Research Interests

I am broadly interested in understanding how species respond to their environment in regards to physiology, behavior, and demography. I am particularly interested in integrative and multi-scale approaches to research. By bringing together data about organismal, within-population, and among-population processes, we can gain insights about how the relationships and patterns in one level link to and explain variability in another. Currently I am applying these approaches to how salamanders might persist under future climate conditions.

Dissertation Research

Yes, sometimes your study organism can be so inspiring, it must be put on a jack-o-lantern.

Yes, sometimes your study organism can be so inspiring, it must be put on a jack-o-lantern.

For my Ph.D. I work as Network Coordinator for the Salamander Population and Adaptation Research Collaboration Network (SPARCnet). The network uses the red-backed salamander, Plethodon cinereus, as a model organism to understand how amphibians and other dispersal-limited species might adapt to climate change. Combining observational and experimental climate-manipulation methods with mark-recapture population monitoring, SPARCnet allows us to investigate a variety of environment-mediated responses across multiple populations throughout the species’ range: fitness (e.g. survival, individual growth), behavior (e.g. surface-use), and life-history (e.g. size at reproductive maturity).

To broaden my expertise, I have also added a physiology component to the SPARCnet field data we are collecting.  Our correlative and experimental field data does not provide a mechanistic understanding of the patterns we are finding. To link field responses to a mechanism, I am using respirometry to characterize metabolic rate under different temperatures and acclimation regimes.  This allows us to better understand maintenance energy costs under different conditions and whether salamander have any ability to control their metabolic costs under different conditions. Both are crucial pieces to understanding how climate change may impact P. cinereus and how much capacity the species has to adapt to environmental demands.

Other Projects

Impacts of Land-use on Mourning Dove Recruitment
Since the 1960s, mourning dove populations have been declining in the western and central management units, whereas in the eastern management unit, populations have been increasing. These trends have occurred simultaneously with large- scale shifts in agricultural practices and urbanization. David Miller and I are characterizing large-scale patterns in annual recruitment across the species’ range and assessing how land-use factors explain variation in local recruitment. We use 3 data sets to estimate patterns: data on age ratios from >135,000 wings collected from hunters from 2009-2014, annual agricultural crop data (National Cropland Data Layer), and land cover data (National Land Cover Database). We estimate patterns and drivers of recruitment using a hierarchical, conditional auto-regressive model fit within a Bayesian framework.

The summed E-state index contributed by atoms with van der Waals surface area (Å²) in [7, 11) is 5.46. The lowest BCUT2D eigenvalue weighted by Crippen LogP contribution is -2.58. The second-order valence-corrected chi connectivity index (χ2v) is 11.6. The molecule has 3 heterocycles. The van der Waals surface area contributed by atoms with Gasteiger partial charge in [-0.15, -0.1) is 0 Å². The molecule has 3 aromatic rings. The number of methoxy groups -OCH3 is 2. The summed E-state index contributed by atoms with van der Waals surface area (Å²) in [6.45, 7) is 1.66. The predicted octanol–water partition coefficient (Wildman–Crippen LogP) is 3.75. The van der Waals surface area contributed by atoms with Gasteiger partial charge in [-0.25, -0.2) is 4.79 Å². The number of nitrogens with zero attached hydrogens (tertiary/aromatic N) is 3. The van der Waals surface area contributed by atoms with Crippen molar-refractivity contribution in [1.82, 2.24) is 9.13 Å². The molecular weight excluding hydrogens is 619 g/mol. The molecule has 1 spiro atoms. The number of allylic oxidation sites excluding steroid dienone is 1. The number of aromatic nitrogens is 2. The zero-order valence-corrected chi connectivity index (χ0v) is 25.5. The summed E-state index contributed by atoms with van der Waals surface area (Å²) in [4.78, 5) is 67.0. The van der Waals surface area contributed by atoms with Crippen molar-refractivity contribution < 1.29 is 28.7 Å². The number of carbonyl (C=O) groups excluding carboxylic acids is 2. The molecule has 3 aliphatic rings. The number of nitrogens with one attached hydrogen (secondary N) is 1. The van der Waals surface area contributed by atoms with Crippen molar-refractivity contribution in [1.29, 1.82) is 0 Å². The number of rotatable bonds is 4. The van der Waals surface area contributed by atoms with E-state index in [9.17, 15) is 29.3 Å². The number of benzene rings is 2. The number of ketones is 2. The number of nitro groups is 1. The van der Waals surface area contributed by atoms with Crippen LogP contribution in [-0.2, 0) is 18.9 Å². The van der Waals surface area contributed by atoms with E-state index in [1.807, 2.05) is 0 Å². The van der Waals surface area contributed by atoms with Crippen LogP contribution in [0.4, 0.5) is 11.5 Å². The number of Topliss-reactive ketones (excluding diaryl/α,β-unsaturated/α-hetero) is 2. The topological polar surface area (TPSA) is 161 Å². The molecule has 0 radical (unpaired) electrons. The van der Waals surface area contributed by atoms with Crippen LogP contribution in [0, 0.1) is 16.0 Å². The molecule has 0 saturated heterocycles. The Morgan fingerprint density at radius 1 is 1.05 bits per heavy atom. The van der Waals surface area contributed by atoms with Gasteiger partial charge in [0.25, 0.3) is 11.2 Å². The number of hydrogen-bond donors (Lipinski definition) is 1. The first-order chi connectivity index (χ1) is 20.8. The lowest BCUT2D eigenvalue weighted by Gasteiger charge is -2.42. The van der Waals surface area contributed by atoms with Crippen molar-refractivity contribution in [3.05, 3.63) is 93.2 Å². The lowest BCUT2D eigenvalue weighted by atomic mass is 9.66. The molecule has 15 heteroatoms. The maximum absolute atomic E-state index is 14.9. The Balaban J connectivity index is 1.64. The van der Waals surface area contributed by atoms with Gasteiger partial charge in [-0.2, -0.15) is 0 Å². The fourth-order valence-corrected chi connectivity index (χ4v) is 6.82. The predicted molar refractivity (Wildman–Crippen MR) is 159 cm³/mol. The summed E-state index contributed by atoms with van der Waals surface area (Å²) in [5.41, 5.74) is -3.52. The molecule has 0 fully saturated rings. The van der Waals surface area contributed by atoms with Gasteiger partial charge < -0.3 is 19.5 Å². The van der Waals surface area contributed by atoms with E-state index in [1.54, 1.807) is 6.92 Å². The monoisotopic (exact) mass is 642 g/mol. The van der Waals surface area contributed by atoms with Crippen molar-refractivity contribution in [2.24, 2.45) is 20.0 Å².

Applying Spatial Capture-Recapture methods to estimate population density of multiple sympatric carnivores
My role in this research was to conduct spatial capture-recapture analyses for seven carnivore species in Botswana. Lindsey Rich, who conducted the research, developed a novel survey design to simultaneously survey for multiple carnivore species. Using the data collected, I worked with Lindsey and David Miller to estimate density using spatial capture-recapture and spatial mark-resight models developed by Murray Efford.

Past Research

Eastern Box Turtle Terrapene carolina carolina Ecology
Back at Elon, I worked closely with Josh Kapfer to conduct radio telemetry on box turtles at three different locations. The goal was to understand what habitats the turtles selected for at these sites. We also conducted mark-recapture to estimate population sizes. With the help of Turtle Detecting Dogs, we estimated population size at one of the three sites. This project was my first introduction to population estimation, and it also gave me my love for telemetry, which I consider scientific treasure hunting.

Mammal Community Responses to Human-Scent at Camera Trapping locations
This project was my undergraduate research thesis as part of the Elon Honors Program. For a year I followed a meticulous camera-trapping protocol to test whether mammals responded to human-scent being present at a camera trap location. This project taught me important lessons about experimental design and how to take a project from its very inception to getting it published

Terrestrial vertebrate diversity at Elon University Forest
Once again with Josh Kapfer, this project broadly trained me in multiple survey techniques and showed me how scientists might think about characterizing species diversity. Here we looked at inventorying mammals, both small and large, reptiles, and amphibians.

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